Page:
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Inhibition of Protein Tyrosine Phosphatase 1B as a Potential Treatment of Diabetes and Obesity

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Diabetes is a prevalent disease which effects over 150 million people worldwide and there is a great medical need for new therapeutic agents to treat it. Inhibition of protein tyrosine phosphatase 1B (PTP1B) has emerged as a highly validated, attractive target for treatment of not only diabetes but also obesity. Discovery of small-molecule inhibitors has been pursued extensively in both academia and industry and a number of very potent and selective inhibitors have been identified. With X-ray crystallography, the binding interactions of several classes of inhibitors have been elucidated. This has resulted in significant progress in understanding important interactions between inhibitors and specific residues of PTP1B, which could help the design of future inhibitors. However, since the active site of PTP1B that most of these inhibitors bind to is highly hydrophilic, it remains a challenge to identify inhibitors with both excellent in vitro potency and drug-like physiochemical properties which would lead to good in vivo activities.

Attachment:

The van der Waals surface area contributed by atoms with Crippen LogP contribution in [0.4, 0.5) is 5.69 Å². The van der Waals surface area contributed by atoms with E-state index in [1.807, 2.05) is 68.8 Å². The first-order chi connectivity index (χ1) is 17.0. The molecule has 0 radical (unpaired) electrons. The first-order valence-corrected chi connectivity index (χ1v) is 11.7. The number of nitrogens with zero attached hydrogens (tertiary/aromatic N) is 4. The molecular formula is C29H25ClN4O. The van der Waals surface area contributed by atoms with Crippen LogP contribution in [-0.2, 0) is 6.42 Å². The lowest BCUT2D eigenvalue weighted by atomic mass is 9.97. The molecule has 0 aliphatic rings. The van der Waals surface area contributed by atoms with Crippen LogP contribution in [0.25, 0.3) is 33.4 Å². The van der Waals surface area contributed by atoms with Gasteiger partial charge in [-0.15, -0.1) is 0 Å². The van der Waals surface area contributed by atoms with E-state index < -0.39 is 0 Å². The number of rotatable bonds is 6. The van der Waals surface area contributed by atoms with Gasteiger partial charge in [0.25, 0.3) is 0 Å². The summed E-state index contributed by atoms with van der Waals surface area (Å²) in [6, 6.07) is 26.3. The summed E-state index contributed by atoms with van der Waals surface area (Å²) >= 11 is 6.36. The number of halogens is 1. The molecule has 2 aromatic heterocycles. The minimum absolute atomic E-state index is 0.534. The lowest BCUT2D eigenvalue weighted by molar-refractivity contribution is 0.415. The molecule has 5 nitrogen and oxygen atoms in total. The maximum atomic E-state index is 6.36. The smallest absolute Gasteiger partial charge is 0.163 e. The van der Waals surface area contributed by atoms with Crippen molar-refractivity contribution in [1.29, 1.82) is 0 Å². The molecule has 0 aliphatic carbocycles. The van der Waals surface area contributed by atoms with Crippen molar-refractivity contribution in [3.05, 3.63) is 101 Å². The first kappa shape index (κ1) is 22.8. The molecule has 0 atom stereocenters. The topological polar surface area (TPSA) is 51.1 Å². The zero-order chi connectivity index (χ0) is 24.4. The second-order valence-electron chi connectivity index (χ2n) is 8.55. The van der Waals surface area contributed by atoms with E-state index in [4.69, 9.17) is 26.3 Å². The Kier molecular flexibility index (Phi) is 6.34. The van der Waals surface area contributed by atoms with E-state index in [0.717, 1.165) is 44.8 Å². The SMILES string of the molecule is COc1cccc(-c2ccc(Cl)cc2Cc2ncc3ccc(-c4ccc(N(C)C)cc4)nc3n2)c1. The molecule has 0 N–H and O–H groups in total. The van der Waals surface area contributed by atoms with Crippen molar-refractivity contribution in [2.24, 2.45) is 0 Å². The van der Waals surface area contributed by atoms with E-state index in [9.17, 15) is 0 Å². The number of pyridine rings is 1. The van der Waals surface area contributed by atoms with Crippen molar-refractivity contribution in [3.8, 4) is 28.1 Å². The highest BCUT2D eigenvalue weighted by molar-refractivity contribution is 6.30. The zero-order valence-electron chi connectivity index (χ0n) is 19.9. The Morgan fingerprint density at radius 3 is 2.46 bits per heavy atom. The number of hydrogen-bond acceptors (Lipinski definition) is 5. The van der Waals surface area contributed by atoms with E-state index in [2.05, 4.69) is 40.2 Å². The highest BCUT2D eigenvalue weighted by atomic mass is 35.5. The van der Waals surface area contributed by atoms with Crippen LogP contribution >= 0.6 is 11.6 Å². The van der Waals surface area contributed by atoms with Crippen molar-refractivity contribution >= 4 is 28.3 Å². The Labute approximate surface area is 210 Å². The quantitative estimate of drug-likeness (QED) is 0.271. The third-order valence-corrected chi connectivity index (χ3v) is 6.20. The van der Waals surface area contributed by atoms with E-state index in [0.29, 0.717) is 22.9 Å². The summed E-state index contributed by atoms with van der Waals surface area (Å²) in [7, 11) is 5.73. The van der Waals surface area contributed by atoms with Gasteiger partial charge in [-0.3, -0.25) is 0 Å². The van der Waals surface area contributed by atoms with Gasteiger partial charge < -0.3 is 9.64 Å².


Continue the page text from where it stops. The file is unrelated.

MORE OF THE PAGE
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Keywords: anti-hyperglycemia; diabetes; insulin resistance; obesity; protein phosphatase; protein tyrosine phosphatase 1b; ptp1b; ptp1b inhibitors

Document Type: Review Article

Affiliations: D47H, AP10, Abbott Laboratories, 100 Abbott Park Road, Abbott Park, IL, 60064.

Publication date: 2004-11-01

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  • Current Pharmaceutical Design publishes timely in-depth reviews covering all aspects of current research in rational drug design. Each issue is devoted to a single major therapeutic area. A Guest Editor who is an acknowledged authority in a therapeutic field has solicits for each issue comprehensive and timely reviews from leading researchers in the pharmaceutical industry and academia.

    Each thematic issue of Current Pharmaceutical Design covers all subject areas of major importance to modern drug design, including: medicinal chemistry, pharmacology, drug targets and disease mechanism.
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